If you took high school chemistry, you probably did a simple experiment in which you dipped pH test paper into beakers bearing various liquids and watched the strip change colors. If it was acidic, the paper turned toward the red end of the color spectrum; if it was basic, it darkened toward the violet end.
If you took more advanced chemistry, you might have learned that bases are substances that can donate electron pairs, and that acids are substances that can accept them. The point is that the two types of chemicals are polar opposites. Until now, according to researchers at the University of California-Riverside, who have successfully made acidic compounds act like bases.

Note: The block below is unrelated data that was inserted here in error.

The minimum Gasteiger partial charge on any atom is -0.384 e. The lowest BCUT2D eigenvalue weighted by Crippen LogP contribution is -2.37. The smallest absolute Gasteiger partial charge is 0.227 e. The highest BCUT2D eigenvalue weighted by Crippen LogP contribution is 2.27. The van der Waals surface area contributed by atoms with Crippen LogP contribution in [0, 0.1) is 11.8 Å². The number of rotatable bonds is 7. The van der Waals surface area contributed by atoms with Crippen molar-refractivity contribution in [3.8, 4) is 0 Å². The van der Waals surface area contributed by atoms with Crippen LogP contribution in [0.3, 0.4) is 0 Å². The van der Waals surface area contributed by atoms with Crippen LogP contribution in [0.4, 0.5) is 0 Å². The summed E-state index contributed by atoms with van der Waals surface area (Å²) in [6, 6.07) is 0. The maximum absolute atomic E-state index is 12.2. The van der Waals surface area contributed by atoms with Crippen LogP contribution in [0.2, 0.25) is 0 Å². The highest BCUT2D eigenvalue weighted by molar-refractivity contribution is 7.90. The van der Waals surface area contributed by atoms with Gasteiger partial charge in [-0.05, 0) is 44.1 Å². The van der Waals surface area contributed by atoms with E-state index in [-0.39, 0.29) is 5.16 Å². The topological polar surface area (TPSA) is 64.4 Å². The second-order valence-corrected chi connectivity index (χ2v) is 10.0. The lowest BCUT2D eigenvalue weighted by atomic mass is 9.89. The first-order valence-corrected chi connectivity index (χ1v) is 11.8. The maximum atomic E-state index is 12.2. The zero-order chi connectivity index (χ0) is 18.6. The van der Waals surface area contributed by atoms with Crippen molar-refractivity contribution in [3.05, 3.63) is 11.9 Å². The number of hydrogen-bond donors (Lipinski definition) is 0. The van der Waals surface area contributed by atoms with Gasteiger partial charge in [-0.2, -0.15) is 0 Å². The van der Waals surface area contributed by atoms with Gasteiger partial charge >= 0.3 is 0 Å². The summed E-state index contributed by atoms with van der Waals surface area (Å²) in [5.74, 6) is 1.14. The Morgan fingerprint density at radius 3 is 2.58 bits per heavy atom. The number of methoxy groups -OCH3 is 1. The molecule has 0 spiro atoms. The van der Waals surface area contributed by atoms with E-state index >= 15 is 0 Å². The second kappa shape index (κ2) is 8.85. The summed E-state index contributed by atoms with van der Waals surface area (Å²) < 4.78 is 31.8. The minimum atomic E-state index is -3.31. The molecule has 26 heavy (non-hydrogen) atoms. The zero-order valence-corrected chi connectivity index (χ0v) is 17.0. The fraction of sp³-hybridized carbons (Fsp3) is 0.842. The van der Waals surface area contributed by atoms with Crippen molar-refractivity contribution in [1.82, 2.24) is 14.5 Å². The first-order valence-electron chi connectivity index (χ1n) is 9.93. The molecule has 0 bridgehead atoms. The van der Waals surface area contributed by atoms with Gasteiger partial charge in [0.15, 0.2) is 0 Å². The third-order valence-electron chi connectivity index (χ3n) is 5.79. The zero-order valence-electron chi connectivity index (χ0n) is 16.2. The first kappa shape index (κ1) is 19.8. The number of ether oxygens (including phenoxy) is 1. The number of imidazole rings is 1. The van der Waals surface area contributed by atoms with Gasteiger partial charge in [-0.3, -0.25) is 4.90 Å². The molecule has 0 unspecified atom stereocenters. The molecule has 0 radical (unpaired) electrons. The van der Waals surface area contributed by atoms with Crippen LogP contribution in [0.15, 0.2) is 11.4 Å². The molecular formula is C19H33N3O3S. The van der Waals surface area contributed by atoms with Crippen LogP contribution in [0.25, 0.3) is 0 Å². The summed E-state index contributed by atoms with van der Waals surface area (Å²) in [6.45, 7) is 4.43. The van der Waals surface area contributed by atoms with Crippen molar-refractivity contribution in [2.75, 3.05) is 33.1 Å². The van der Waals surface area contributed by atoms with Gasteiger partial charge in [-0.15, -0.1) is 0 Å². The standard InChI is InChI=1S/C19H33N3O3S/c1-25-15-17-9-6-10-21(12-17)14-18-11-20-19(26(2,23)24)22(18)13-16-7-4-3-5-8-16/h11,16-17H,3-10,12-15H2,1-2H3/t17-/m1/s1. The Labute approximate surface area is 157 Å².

In almost any pantry, pickles are a staple. A wide variety of fruits and vegetables are preserved using salt and acid, although the classic cucumber has become ubiquitous enough to earn the simple default name of "pickle." Pickling is a preservation technique that dates back to ancient history. Every culture has its own version of the pickle, ranging from Mexico's pickled jalapeno pepper to Korea's kimchi. Pickles are often used as a flavor accent, garnishing a meal rather than acting as the main focus.